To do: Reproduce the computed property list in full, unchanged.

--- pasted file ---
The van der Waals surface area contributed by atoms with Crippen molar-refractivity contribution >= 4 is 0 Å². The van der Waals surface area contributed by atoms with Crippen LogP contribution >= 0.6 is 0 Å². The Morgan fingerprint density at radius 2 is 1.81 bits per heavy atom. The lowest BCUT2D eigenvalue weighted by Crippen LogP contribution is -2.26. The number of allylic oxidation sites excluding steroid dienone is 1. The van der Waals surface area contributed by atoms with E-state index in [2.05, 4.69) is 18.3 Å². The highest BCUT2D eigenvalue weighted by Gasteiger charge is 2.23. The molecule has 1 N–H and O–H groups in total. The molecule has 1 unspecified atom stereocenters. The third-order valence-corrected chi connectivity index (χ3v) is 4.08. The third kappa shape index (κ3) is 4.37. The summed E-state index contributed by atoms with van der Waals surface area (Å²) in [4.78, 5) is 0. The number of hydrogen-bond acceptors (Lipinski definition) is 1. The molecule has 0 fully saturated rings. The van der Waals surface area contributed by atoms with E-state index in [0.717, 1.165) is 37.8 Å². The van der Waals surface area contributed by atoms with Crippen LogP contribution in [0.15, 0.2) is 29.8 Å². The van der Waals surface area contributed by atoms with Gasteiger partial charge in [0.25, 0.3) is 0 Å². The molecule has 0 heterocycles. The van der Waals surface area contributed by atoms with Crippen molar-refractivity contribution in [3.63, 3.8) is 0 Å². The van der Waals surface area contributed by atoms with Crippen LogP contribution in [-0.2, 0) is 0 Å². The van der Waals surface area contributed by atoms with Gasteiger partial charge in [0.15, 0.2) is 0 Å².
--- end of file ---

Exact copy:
The van der Waals surface area contributed by atoms with Crippen molar-refractivity contribution >= 4 is 0 Å². The van der Waals surface area contributed by atoms with Crippen LogP contribution >= 0.6 is 0 Å². The Morgan fingerprint density at radius 2 is 1.81 bits per heavy atom. The lowest BCUT2D eigenvalue weighted by Crippen LogP contribution is -2.26. The number of allylic oxidation sites excluding steroid dienone is 1. The van der Waals surface area contributed by atoms with E-state index in [2.05, 4.69) is 18.3 Å². The highest BCUT2D eigenvalue weighted by Gasteiger charge is 2.23. The molecule has 1 N–H and O–H groups in total. The molecule has 1 unspecified atom stereocenters. The third-order valence-corrected chi connectivity index (χ3v) is 4.08. The third kappa shape index (κ3) is 4.37. The summed E-state index contributed by atoms with van der Waals surface area (Å²) in [4.78, 5) is 0. The number of hydrogen-bond acceptors (Lipinski definition) is 1. The molecule has 0 fully saturated rings. The van der Waals surface area contributed by atoms with E-state index in [0.717, 1.165) is 37.8 Å². The van der Waals surface area contributed by atoms with Crippen LogP contribution in [0.15, 0.2) is 29.8 Å². The van der Waals surface area contributed by atoms with Gasteiger partial charge in [0.25, 0.3) is 0 Å². The molecule has 0 heterocycles. The van der Waals surface area contributed by atoms with Crippen molar-refractivity contribution in [3.63, 3.8) is 0 Å². The van der Waals surface area contributed by atoms with Crippen LogP contribution in [-0.2, 0) is 0 Å². The van der Waals surface area contributed by atoms with Gasteiger partial charge in [0.15, 0.2) is 0 Å².